Should everyone be guaranteed a basic annual income? The idea is gaining traction among those who fear robots and software will soon displace millions of workers.
But in a recent New York Times review of two new books touting the concept, former Labor Secretary Robert Reich worries less about a future without jobs than the growth of low-wage “human-touch jobs” that are resistant to automation and artificial intelligence. “Even today, with technology having already displaced many workers, there's no jobs crisis,” he writes. “We have a good jobs crisis.”
Many of those low-paid “human touch” jobs are in healthcare, where home health aides and hospital support staff are among the fastest-growing occupations in America. Unfortunately, the wages in these occupations are not only scandalously low, they are falling.
In 2009, home health aides averaged $10.83 an hour in jobs that are often part-time and without benefits. In 2017, those jobs averaged $12.23 an hour, a decline in real purchasing power of nearly 5%. Registered nurses, licensed practical nurses and case managers in the home care, hospice and nursing home industries have also seen their inflation-adjusted wages fall over the past decade.
The average hourly wage of all the 4.1 million support staff in the industry (not just health aides but housekeeping, laundry and food service, which make up more than a third of all jobs in the sector) was just $15.05 in 2017, according to Bureau of Labor Statistics data. In inflation-adjusted dollars, that's essentially no different than what they earned a decade ago.
There are at least two harmful consequences from having one-third of the healthcare workforce living in or near poverty. The first is that it engenders hidden costs.
Employers spend more on healthcare for their low-wage workers. They, like many patients living in poverty, are more likely to experience housing, food and financial insecurity, and thus suffer from chronic conditions such as obesity-related diabetes and behavioral health problems.
Rapid turnover in support jobs, another consequence of low wages, triggers higher spending on hiring and training. That in turn reduces overall productivity and diminishes the quality of the essential services they provide.
The second drawback takes the form of a lost opportunity for hospital systems and home health agencies. Forward-thinking healthcare leaders recognize their “high-touch” frontline workers are well-positioned to improve the lives and healthcare outcomes of their patient-customers.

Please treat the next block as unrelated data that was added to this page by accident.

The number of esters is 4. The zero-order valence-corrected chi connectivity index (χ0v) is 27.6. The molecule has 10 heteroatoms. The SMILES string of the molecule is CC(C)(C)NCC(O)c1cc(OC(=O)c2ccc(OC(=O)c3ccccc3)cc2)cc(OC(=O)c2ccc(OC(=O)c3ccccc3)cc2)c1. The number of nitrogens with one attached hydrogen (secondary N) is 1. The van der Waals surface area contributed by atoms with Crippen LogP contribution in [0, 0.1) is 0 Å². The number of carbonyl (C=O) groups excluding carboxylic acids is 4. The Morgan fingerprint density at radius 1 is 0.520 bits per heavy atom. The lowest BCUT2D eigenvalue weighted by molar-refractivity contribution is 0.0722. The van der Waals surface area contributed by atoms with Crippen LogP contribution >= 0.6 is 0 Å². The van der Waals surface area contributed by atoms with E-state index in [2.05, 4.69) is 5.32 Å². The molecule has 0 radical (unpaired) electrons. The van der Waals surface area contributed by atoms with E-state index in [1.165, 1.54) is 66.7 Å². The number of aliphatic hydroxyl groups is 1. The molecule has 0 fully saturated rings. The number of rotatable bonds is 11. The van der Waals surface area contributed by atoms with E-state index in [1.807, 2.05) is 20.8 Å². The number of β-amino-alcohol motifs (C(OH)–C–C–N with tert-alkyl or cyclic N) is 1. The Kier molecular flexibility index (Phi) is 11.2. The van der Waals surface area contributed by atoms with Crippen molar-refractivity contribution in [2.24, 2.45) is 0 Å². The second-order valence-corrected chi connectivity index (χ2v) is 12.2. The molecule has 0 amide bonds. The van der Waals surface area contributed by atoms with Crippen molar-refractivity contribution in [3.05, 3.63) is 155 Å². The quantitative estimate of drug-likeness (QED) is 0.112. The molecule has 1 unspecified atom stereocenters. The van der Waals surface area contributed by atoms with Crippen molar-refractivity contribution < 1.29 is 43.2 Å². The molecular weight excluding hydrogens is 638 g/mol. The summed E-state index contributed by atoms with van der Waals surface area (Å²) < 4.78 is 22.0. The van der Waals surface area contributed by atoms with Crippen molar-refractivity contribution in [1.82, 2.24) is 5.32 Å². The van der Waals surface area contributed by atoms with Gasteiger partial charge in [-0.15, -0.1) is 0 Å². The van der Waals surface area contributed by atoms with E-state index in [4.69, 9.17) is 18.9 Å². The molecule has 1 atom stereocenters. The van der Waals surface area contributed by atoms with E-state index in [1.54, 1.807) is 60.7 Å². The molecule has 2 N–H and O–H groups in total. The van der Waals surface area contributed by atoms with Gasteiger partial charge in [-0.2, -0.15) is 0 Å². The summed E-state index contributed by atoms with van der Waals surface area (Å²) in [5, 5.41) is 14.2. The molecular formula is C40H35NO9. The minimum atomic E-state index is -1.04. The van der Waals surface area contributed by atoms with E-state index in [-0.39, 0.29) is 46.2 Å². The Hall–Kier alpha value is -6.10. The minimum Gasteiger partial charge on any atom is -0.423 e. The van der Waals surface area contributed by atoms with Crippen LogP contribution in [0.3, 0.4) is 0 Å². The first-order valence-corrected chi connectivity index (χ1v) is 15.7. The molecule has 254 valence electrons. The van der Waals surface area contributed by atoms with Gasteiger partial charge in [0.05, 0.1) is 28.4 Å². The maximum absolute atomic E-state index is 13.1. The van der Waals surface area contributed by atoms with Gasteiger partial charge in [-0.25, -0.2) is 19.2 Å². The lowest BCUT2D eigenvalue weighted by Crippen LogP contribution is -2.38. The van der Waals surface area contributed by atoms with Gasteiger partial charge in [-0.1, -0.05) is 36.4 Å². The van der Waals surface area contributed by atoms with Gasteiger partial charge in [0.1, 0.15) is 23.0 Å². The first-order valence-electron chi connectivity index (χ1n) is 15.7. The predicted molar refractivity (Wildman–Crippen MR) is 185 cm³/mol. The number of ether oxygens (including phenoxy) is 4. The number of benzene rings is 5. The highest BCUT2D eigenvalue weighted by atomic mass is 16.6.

Aides who go into patients' homes have the capacity to not only help with personal care, but to provide help with medication adherence. They can also help organize the social services needed to keep clients out of the hospital.
Workers who are better-trained and better-paid are also more likely to be engaged in their work. They will be more willing to become active participants in team-based care, which is a key element of ongoing efforts to lower overall costs.
What's stopping providers from upgrading those jobs? Industry officials I've spoken with say raising wages and benefits for a third of the workforce is difficult when revenue is stagnant and margins are declining.
But that hasn't stopped health systems from paying hefty salary increases to more highly educated employees. The same BLS data cited earlier show salaries for medical and health service managers, whose ranks swelled by 43% to nearly 350,000 in the past decade, grew by 31% in inflation-adjusted dollars. By comparison, anesthesiologists now earn 18% more than 2007; family practitioners 16%; and occupational therapists 9%.
Growing pay inequality, where those with higher education and advanced training reap all the income gains from economic growth, is a huge problem in healthcare, just as it is in the rest of society. It's going to take a conscious commitment by healthcare's top leaders, sustained over many years, to turn the industry's critical support jobs into good jobs.